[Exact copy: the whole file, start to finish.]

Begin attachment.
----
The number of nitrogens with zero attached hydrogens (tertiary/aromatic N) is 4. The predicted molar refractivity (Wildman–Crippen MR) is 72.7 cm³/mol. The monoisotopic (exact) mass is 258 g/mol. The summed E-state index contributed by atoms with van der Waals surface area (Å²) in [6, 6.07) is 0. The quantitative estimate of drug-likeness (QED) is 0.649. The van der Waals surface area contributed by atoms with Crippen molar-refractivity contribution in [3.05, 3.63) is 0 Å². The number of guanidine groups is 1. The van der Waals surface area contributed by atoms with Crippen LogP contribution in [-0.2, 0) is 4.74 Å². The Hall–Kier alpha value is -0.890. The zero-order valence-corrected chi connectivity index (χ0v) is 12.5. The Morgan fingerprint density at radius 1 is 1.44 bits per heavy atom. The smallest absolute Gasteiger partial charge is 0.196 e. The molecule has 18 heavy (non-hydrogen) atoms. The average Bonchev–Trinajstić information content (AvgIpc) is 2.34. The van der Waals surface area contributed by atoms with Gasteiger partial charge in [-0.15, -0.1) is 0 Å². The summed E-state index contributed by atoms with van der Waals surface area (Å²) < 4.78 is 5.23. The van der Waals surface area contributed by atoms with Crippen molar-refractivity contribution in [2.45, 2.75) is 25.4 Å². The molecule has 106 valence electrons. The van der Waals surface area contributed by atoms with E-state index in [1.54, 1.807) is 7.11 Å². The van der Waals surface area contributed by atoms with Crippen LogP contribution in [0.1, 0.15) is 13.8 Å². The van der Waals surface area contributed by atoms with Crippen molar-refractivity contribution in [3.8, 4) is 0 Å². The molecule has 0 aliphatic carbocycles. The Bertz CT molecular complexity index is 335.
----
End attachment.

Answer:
The number of nitrogens with zero attached hydrogens (tertiary/aromatic N) is 4. The predicted molar refractivity (Wildman–Crippen MR) is 72.7 cm³/mol. The monoisotopic (exact) mass is 258 g/mol. The summed E-state index contributed by atoms with van der Waals surface area (Å²) in [6, 6.07) is 0. The quantitative estimate of drug-likeness (QED) is 0.649. The van der Waals surface area contributed by atoms with Crippen molar-refractivity contribution in [3.05, 3.63) is 0 Å². The number of guanidine groups is 1. The van der Waals surface area contributed by atoms with Crippen LogP contribution in [-0.2, 0) is 4.74 Å². The Hall–Kier alpha value is -0.890. The zero-order valence-corrected chi connectivity index (χ0v) is 12.5. The Morgan fingerprint density at radius 1 is 1.44 bits per heavy atom. The smallest absolute Gasteiger partial charge is 0.196 e. The molecule has 18 heavy (non-hydrogen) atoms. The average Bonchev–Trinajstić information content (AvgIpc) is 2.34. The van der Waals surface area contributed by atoms with Gasteiger partial charge in [-0.15, -0.1) is 0 Å². The summed E-state index contributed by atoms with van der Waals surface area (Å²) < 4.78 is 5.23. The van der Waals surface area contributed by atoms with Crippen molar-refractivity contribution in [2.45, 2.75) is 25.4 Å². The molecule has 106 valence electrons. The van der Waals surface area contributed by atoms with E-state index in [1.54, 1.807) is 7.11 Å². The van der Waals surface area contributed by atoms with Crippen LogP contribution in [0.1, 0.15) is 13.8 Å². The van der Waals surface area contributed by atoms with Crippen molar-refractivity contribution in [3.8, 4) is 0 Å². The molecule has 0 aliphatic carbocycles. The Bertz CT molecular complexity index is 335.